Traffic court is not a place you want to find yourself if you’re a law-breaking driver. Not because the court itself is an intimidating place — it’s not. If there’s a more bland, uninspiring room in all of Christendom, I’ve never seen it. No, the main reason you don’t want to land in traffic court standing in front of the judge’s perch is that you will never win. That’s never, with a capital N.
Unless you are Jesus Christ pleading the case that you, among the thousands of traffic violators, deserve to be let off, good luck. You have a better chance of winning the Lotto and getting struck by lightning in the same day than you do of getting out of a traffic ticket.
More likely, you will stand before the judge sweating marbles and blinking like an idiot, and listen to him or her dress you down in a way your mom did back in the days when you ate crayons and cut up her hosiery with safety scissors. And that’s precisely why traffic court is so entertaining, assuming you’re an observer. On days when the cops and the defendants both show up, the scene is positively Shakespearean in comedic value.
I know this because I have spent many an afternoon sitting on the courtroom’s wooden benches, which are so hard your bum falls asleep in the time it takes a judge to give a safety lecture to a cowering speeder. I’ve been to traffic court both as an observer and as a participant — far more often the latter, to be honest. Yes, I am a recovering speeder.
Since I quit speeding, I’ve kind of been missing traffic court. So I decided to pay my old haunt a visit. Recently, I spent a day there, marveling at the creative excuses people invent for their spectacularly bad, and often shockingly dangerous, driving.
In Vermont, traffic court is actually a municipal hearing within the Judicial Bureau. Its judges are responsible for specific territories and travel from court to court.
In Chittenden County, the judge is a no-nonsense stickler named Rita Flynn Villa. According to one of the clerks, who wouldn’t give her name because she wasn’t authorized to speak for the court, Judge Villa has presided over traffic-court hearings for 20 years. (She did not respond to requests for an interview.) As a result, she does not suffer fools gladly and is unlikely to give people breaks they don’t deserve.
On the day I went in, Villa, dressed in a voluminous black robe and aided by a cane, walked slowly to the bench after the clerk instructed those assembled to rise. The first case involved a man who was caught driving 47 miles per hour in a 25-mile-per-hour zone on Cochran Road in Richmond. When the police officer finished providing the facts of the case, the defendant, dressed in a late-model double-breasted blazer and nonmatching cargo pants, was given a chance to defend himself.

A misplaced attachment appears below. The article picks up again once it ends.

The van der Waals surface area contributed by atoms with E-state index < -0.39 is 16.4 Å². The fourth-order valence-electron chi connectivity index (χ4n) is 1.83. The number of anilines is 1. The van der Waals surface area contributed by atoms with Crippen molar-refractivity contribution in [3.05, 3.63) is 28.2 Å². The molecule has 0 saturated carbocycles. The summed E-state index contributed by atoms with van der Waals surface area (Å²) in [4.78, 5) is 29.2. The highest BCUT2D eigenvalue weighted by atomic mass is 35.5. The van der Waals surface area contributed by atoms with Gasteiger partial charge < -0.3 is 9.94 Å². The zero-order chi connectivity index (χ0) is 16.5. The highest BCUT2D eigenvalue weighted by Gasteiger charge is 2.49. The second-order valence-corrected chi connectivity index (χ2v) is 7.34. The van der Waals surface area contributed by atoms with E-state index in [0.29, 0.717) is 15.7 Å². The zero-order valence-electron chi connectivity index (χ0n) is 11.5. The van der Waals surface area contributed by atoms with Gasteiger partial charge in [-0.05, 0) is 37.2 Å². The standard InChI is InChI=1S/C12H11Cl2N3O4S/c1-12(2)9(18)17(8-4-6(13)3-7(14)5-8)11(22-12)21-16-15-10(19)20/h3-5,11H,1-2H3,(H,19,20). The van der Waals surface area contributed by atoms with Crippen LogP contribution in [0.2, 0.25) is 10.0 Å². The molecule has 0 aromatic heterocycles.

He told the judge he would like a reduction in the fee — a hefty $271.60.
“I feel that this fine will put me in significant financial hardship,” he said.
This is something Villa hears countless times a day. Her answer is always the same.
“Fines are supposed to be unpleasant, not devastating,” she said, peering down at the defendant, who countered by talking about his good driving skills.
“But let’s talk about the fine,” Villa went on, curtly. “Why would this put you in financial hardship?”
The defendant told the court he was a single father whose sole source of income was student loans. When the judge pressed him about custody of his child, he said he shared it with the mother.
Villa seemed swayed, but barely. The defendant didn’t get off without a lecture.
“The best way to avoid fines is not to speed,” she pointed out. The fine was reduced to $150.
In the next case, the defendant had been cited for failing to obey a police order and blowing through a red light on Shelburne Road. After the officer — decked out in motorcycle leathers — explained the circumstances of the traffic stop, the driver spent five minutes detailing why he kept driving when he saw the cop flagging him down — and later when he saw and heard lights and sirens.
“My truck is really high off the ground, and I could only see the officer from his shoulders up,” the defendant explained, his hands shaking like a coffee fiend’s. A husky man in muddy work boots, the defendant also claimed the traffic light was yellow when he passed through it. At this, Villa launched into an explanation of traffic-signal timing.